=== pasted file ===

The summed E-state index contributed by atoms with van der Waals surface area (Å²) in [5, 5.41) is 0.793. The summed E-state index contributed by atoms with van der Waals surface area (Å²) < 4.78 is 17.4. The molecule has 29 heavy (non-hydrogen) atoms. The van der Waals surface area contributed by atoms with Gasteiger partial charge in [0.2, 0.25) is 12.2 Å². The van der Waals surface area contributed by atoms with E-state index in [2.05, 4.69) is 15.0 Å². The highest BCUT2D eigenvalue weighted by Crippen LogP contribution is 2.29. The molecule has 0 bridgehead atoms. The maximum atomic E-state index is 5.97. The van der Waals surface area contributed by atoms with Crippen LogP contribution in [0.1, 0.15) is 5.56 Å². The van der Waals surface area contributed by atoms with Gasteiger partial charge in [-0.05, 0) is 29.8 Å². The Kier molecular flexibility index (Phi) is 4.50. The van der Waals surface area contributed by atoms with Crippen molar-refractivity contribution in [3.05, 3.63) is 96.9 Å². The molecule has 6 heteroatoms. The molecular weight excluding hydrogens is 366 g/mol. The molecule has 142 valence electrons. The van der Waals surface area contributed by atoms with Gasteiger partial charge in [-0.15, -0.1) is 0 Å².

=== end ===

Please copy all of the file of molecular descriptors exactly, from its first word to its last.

The summed E-state index contributed by atoms with van der Waals surface area (Å²) in [5, 5.41) is 0.793. The summed E-state index contributed by atoms with van der Waals surface area (Å²) < 4.78 is 17.4. The molecule has 29 heavy (non-hydrogen) atoms. The van der Waals surface area contributed by atoms with Gasteiger partial charge in [0.2, 0.25) is 12.2 Å². The van der Waals surface area contributed by atoms with E-state index in [2.05, 4.69) is 15.0 Å². The highest BCUT2D eigenvalue weighted by Crippen LogP contribution is 2.29. The molecule has 0 bridgehead atoms. The maximum atomic E-state index is 5.97. The van der Waals surface area contributed by atoms with Crippen LogP contribution in [0.1, 0.15) is 5.56 Å². The van der Waals surface area contributed by atoms with Gasteiger partial charge in [-0.05, 0) is 29.8 Å². The Kier molecular flexibility index (Phi) is 4.50. The van der Waals surface area contributed by atoms with Crippen molar-refractivity contribution in [3.05, 3.63) is 96.9 Å². The molecule has 6 heteroatoms. The molecular weight excluding hydrogens is 366 g/mol. The molecule has 142 valence electrons. The van der Waals surface area contributed by atoms with Gasteiger partial charge in [-0.15, -0.1) is 0 Å².